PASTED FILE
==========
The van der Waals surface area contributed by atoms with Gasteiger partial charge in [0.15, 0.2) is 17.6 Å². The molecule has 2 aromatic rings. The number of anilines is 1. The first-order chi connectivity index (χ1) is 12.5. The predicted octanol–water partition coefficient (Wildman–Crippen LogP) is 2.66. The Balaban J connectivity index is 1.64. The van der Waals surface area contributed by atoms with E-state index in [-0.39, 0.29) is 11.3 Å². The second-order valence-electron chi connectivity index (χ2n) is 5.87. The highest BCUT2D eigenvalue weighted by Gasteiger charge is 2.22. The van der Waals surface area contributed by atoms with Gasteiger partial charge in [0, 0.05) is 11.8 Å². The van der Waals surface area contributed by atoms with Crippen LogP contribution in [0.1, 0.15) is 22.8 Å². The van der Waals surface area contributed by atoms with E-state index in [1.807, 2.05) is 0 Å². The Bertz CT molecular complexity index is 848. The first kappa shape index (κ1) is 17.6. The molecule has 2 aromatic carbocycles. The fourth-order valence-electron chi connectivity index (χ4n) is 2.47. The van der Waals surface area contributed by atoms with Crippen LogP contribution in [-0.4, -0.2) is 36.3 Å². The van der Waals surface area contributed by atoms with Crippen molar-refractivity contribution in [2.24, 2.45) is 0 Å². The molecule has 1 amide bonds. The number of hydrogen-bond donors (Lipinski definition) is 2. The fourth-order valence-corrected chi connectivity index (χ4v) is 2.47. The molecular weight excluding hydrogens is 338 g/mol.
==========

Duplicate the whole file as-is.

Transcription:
The van der Waals surface area contributed by atoms with Gasteiger partial charge in [0.15, 0.2) is 17.6 Å². The molecule has 2 aromatic rings. The number of anilines is 1. The first-order chi connectivity index (χ1) is 12.5. The predicted octanol–water partition coefficient (Wildman–Crippen LogP) is 2.66. The Balaban J connectivity index is 1.64. The van der Waals surface area contributed by atoms with E-state index in [-0.39, 0.29) is 11.3 Å². The second-order valence-electron chi connectivity index (χ2n) is 5.87. The highest BCUT2D eigenvalue weighted by Gasteiger charge is 2.22. The van der Waals surface area contributed by atoms with Gasteiger partial charge in [0, 0.05) is 11.8 Å². The van der Waals surface area contributed by atoms with Crippen LogP contribution in [0.1, 0.15) is 22.8 Å². The van der Waals surface area contributed by atoms with E-state index in [1.807, 2.05) is 0 Å². The Bertz CT molecular complexity index is 848. The first kappa shape index (κ1) is 17.6. The molecule has 2 aromatic carbocycles. The fourth-order valence-electron chi connectivity index (χ4n) is 2.47. The van der Waals surface area contributed by atoms with Crippen LogP contribution in [-0.4, -0.2) is 36.3 Å². The van der Waals surface area contributed by atoms with Crippen molar-refractivity contribution in [2.24, 2.45) is 0 Å². The molecule has 1 amide bonds. The number of hydrogen-bond donors (Lipinski definition) is 2. The fourth-order valence-corrected chi connectivity index (χ4v) is 2.47. The molecular weight excluding hydrogens is 338 g/mol.